Hazrat Inayat : The Meaning of Faith pt I

‘Faith’ is a word that is sometimes easily dismissed, but it carries a great importance for our progress on the spiritual path, as Hazrat Inayat Khan makes clear in this text.

Often people use the word ‘faith’ in the sense of the particular religion they follow, whether they belong to the Jewish, Christian, Muslim, Buddhist, or another religion. And in this way they obscure the real meaning of faith, which is light itself. Faith is not necessarily a belief, but faith is the culmination of belief. Belief is a conception; a conception which one has formed oneself or a conception of a certain idea arrived at by reading something. A person will hold this belief as long as his reason is not strong enough to root it out, or as long as he does not meet someone who will dig it out, or as long as he has not had an experience which entirely destroys it. How many does one see in the world around, counting spiritual words on their rosary, sitting in churches with eyes closed, worshipping every Sunday; and yet when someone who is more intellectual and whose reasoning is more powerful meets them he is able to change them completely. From being orthodox such a person has become a practical man, from a dreamer he has become wide-awake!

No doubt one belief can be stronger than another. A sheep-like belief is a belief, which everyone holds without admitting it. People think that they have a reason for believing that which they believe, but this is not always so. Often a person thinks that he has a reason for something, but he may be wrong. Religious questions apart, when one comes to political matters, a man may be raised up by one person’s influence and the whole country follows him; he becomes the man of the day. Everyone follows him with his eyes shut. But then he may be despised by someone else and the crowd despises him too. That is crowd psychology. At the same time everyone says, ‘I am an intellectual. I always tell the truth for I know what I am speaking about.’ But is it so? It is not. When I went to Russia I saw pictures of the Czar and the Czarina in every little shop. Do you think the people did not have a feeling of adherence to the Czar? Was it all hypocrisy? It could not have been. And what happened the next day? They broke the crowns in the street with hammers and carried them in their processions. Where had that belief gone, which one day was so great that they thought that the portrait of their Czar was sacred? Next day the belief was changed; it took no time. You may think, ‘This happened in Russia’; but you will see it in every country just by studying the psychology of the crowd.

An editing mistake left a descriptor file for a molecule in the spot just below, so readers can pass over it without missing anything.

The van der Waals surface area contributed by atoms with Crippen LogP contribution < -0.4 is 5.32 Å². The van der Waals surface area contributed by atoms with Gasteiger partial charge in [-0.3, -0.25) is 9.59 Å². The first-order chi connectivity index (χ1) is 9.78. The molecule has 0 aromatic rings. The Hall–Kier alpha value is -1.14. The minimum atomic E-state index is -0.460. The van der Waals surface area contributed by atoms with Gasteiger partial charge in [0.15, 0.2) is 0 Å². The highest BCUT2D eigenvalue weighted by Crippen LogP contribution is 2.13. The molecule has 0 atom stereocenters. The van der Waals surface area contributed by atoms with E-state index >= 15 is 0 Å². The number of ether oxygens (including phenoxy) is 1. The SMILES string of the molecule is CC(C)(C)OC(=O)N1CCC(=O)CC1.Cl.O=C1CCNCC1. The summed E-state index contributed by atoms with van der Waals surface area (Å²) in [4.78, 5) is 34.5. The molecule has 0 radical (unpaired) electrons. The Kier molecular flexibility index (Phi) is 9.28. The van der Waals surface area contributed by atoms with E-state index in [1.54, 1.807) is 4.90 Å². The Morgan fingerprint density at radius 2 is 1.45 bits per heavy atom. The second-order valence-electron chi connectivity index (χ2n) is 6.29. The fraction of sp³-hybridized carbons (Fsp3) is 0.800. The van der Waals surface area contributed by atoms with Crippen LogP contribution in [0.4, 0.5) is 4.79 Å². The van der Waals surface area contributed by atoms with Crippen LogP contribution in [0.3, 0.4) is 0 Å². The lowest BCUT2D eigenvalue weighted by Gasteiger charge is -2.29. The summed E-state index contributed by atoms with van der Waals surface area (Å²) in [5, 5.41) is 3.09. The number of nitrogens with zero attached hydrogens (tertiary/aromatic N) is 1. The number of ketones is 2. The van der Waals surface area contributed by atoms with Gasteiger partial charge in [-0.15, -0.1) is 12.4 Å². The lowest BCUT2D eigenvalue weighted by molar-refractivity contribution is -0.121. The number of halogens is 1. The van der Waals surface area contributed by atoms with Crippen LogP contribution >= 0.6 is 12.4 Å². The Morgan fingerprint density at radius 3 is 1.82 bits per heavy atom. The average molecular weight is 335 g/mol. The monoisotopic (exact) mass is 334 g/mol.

Therefore wise people have never depended upon the praise of the crowd. They have always known that it was worth nothing. Buddha, with all the worship and praise given to him did not even look at it. He kept his work before his eyes, his service to humanity, and so did all the sages and prophets and seers and thinkers; they never believed in the praise of mankind, in its love and affection. What is it? The man who has not reached the realm of faith is not living; he does not yet know his mind. One day he believes something, the next he does not. Therefore faith is not only adherence to a certain religion or belonging to a certain church; faith is much greater than that.

The next step on the path of belief is that one does not believe something because the crowd believes it, but because it comes from a certain authority. This is the child’s belief, but at the same time this is the way one has to go. The child progresses when the mother says, ‘This is called water,’ and it repeats, ‘Water.’ It does not argue and say, ‘It is not water, it is bread.’ It just listens and believes and that is the way it begins to learn.

Then there is the third step, when the belief has a reason, when one says, ‘Why do I believe? Because I have a reason for it. I can explain my belief; therefore I believe it is such and such.’ This belief is more dependable. Yet, is reason always dependable? Reason sometimes proves to be so tricky that one day a person may reason out a certain thing, and the next day he has every reason to root out his belief. For is it not reason that makes the evildoer commit evil? No one does anything without reason. One day a person reasons how to do something, and after only a couple of hours he may discover that it was not a good reason.

To be continued…

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